Hay L (ag) wrote: Hauntingly beautiful movie.... poetically simple yet effective... with one of the most beautiful soundtrack ever...

Juan S (gb) wrote: Revealing truth of being in the front line of war being a human.

Alyssa (au) wrote: Ha ha ha! This movie was SO funny!

Brigid N (it) wrote: Just okay for John Cusack... though still includes John Cusack, which is major redemption.

Michelle F (it) wrote: Johnny Depp = amazing. Never surprising. <3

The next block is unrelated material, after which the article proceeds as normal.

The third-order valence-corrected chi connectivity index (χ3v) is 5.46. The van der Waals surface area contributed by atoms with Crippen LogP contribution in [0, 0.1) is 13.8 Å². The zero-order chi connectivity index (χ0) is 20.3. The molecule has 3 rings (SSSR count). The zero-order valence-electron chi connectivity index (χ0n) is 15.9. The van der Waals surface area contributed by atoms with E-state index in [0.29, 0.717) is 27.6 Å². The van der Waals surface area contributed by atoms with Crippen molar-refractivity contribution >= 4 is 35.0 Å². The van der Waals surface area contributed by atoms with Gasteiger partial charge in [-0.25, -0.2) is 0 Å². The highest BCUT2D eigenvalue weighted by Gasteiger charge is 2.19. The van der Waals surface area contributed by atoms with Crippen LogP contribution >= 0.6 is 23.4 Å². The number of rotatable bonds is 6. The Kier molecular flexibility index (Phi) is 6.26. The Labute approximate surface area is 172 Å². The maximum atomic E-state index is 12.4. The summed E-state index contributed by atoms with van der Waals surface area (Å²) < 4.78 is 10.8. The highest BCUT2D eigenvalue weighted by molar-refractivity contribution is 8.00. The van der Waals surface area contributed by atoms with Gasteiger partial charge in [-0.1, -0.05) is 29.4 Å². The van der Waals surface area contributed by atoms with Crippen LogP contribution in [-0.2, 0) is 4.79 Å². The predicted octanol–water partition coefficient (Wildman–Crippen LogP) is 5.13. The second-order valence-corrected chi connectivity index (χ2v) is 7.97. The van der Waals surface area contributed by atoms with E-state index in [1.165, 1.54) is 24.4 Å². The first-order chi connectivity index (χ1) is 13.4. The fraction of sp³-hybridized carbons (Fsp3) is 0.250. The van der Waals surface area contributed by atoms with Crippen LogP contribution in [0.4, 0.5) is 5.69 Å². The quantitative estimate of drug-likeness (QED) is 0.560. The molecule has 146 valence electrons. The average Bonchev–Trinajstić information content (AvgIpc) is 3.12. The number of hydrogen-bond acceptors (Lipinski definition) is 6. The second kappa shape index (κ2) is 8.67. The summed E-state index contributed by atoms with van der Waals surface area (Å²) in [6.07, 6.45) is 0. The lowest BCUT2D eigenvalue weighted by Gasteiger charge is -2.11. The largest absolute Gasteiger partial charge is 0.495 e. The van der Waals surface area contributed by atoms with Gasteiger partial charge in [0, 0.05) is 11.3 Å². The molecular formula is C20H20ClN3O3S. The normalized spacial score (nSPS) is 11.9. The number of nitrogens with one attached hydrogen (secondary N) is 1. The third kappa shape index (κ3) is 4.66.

Al M (it) wrote: Dead End Drive-In is essentially a rip-off of the Mad Max films with a bit of Repo Man thrown in to turn the film into a bizarre sort of cheesy satire. The film depicts a dystopian world somewhere between the slow decay of Mad Max and the full-blown apocalyptic landscape of Road Warrior and Mad Max Beyond Thunderdome. Set against this dystopian backdrop, Dead End Drive-In follows one young man who takes his girlfriend on a date to the movies in a souped up '56 Chevy, but this drive-in movie theater proves a little bit different. As the couple are getting a bit amorous in the back of the car, some thieves steal two wheels off the car. The couple end up stranded at the drive-in theater because they cannot get new wheels and are not allowed to leave on foot. The drive-in has become a bizarre refugee zone in which various punks, lowlifes, perverts, criminals, and homeless people dwell. From this basic premise, the film progresses onwards. I would call the film absurdist or Kafkaesque, but it is simply to cheesy to warrant such terms despite its premise. Still, it is an enjoyable, humorous piece of Australian 80s cult cinema that you will not likely forget despite how terrible it is at points.